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Milk Composition & Synthesis
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Milk Synthesis
Proteins


Major Milk Proteins

All of the major milk proteins (except serum albumin and immunoglobulins) are synthesized by epithelial cells in the mammary gland from amino acids (AA's) extracted from the blood.

Caseins (CN):

Found in milk in the form of a Micelle (a dense protein granule). The phosphate groups covalently bound to the casein molecules are involved in binding Calcium (Ca) via ionic bonds. After caseins are phosphorylated, Ca++ binds to the phosphate to initiate polymerization of the micelle particles. This [casein-PO4- Ca++ - PO4-casein] structure is key to micelle formation.

The casein micelle functions as a source of nutrients for the neonate: supplying amino acids, calcium and phosphate.

Micelles are ~140 nanometers in diameter. They are composed of alpha- (as-), beta-, and kappa-caseins. a-Caseins are in multiphosphorylated forms (as2, as3, as4, as5, and as6). ß-Casein is a major casein in cow milk, but is the minor casein in human milk. k-Casein (a glycoprotein) is distributed throughout the casein micelle and acts to stabilize the micelle. Gamma-caseins (part of the proteose peptone fraction of milk) are C-terminal fragments of ß-casein, which are released by plasmin digestion, mostly while the milk is in the gland.

The image below shows several secretory vesicles containing electron-dense casein micelles.

The destabilization of the casein micelle structure and partial hydrolysis of casein decreases the quality of fluid milk and the yield of cheese from milk. Conversely, the destabilization of the casein micelle by proteases is part of the mechanism involved in milk digestion in the stomach and intestine. Controlled hydrolysis of casein is also the means of producing cheeses and other cultured milk products.

Major Whey Proteins:

ß-LACTOGLOBULIN (ß-LG): Is ~50 % of the total whey protein content in milk. Is the major whey protein in ruminants and pigs. It is not found in milk of many species. The function of ß-LG is unknown; it may be a fatty acid or lipid binding protein. It does have sequence similarities with retinol-binding proteins, but this may not be its function. Generally it is found in milk of species which transport high levels of immunoglobulins during colostrum formation, however the specific relationship between the presence of ß-LG and immunoglobulin transport remains unclear.

a-LACTALBUMIN (a-LA): Is ~25 % of the total whey protein content in milk. Is the "B" protein of the Lactose Synthase enzyme complex (see Lactose Synthesis Lesson). Therefore, it is of major interest in terms of the control of milk secretion. May have other nonspecific effects on the integrity of milk fat membranes. a-LA binds Ca and Zn.

Minor Whey Proteins:

SERUM ALBUMIN (SA) : Serum albumin comes from the serum; it is not synthesized in the mammary gland. It is presumed to enter the milk via "leakage" by the paracellular pathway, or by uptake with other components such as immunoglobulins. There does not seem to be a more specific mechanism of transport. Increases in milk concentration of serum albumin occur especially during mastitis and during mammary involution. Function of serum albumin in milk is unknown. It does bind to fatty acids, as well as other small molecules.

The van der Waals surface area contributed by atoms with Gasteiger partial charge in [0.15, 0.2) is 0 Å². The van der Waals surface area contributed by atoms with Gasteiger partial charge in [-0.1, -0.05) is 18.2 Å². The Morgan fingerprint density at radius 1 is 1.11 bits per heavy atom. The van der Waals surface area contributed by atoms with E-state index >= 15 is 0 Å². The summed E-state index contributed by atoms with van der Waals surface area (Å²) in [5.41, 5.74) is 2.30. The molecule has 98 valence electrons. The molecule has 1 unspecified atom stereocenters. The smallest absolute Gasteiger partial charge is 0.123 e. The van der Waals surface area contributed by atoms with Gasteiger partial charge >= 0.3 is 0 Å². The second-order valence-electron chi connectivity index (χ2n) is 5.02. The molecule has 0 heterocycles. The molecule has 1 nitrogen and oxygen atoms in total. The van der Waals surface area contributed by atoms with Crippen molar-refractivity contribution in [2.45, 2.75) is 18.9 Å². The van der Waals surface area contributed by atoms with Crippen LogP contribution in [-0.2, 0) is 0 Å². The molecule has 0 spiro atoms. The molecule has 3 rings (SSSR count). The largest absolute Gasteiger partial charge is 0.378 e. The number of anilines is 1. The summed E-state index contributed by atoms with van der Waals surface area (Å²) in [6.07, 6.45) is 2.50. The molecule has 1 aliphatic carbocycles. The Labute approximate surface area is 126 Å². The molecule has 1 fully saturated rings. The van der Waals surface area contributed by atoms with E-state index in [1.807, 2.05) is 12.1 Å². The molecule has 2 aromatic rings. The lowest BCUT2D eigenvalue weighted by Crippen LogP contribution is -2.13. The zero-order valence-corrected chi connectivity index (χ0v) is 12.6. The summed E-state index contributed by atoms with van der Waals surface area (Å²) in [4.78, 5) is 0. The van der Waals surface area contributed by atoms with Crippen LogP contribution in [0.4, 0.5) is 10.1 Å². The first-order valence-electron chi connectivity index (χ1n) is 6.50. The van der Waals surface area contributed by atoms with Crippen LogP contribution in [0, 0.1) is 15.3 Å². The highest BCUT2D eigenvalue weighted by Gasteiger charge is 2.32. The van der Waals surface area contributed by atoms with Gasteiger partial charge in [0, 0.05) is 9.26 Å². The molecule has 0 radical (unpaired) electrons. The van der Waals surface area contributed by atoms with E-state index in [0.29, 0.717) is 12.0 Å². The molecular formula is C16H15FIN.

IMMUNOGLOBULINS (Ig): include IgG1, IgG2, IgA, IgM : Immunoglobulins are in very high concentrations in colostrum, but much lower concentrations in milk. Immunoglobulins are part of the passive immunity transported to the neonate via colostrum in many species. They are part of the mammary immune system. Secretory Component (SC) is the part of the IgA receptor which hydrolysed by a protease and remains attached to IgA as it is secreted from the cell.

Other Milk Proteins

Lactoferrin (LF) - Is an iron binding protein and has antibacterial properties. Relatively low concentrations during lactation in cow milk, but is increased during mastitis and involution. Lactoferrin may also be an immunomodulator. Lactoferrin is in human milk in high concentrations; in fact it is the major whey protein in human milk. Lactoferrin is the major nonspecific disease resistance factor found in the mammary gland. [See also the sections on Dry Period and Mammary Involution and Mastitis).

Lactoperoxidase - Is an enzyme that breaks down hydrogen peroxide. It has antibacterial properties.

Lysozyme - Is an enzyme that cleaves the carbohydrate polymers of the bacterial cell wall. High activity in human milk and possibly in horse milk, but very low activity in cow milk.

ß2-Microglobulin - Initially it was discovered as a crystalline precipitate in resuspended casein and initially was called lactolin. It is now know to be part of the Major Histocompatability Complex II (MHC II). While the function in milk is not known, it more recently has been found in the epithelial cell to be associated with a protien that binds to immunoglobulin G. It is thought that ß2-Microglobulin may be involved in the functionality of that IgG receptor in the process of IgG transport during colostrum formation. This latter function for ß2-Microglobulin remains controversial.

Milk has numerous other enzymes including: proteases, protease activators, nucleases, glycosidases, and others

Skim milk has cell membranes and their associated membrane-bound enzymes such as galactosyltransferase (the "A" protein component of Lactose Synthase; see the Lactose Synthesis section ).


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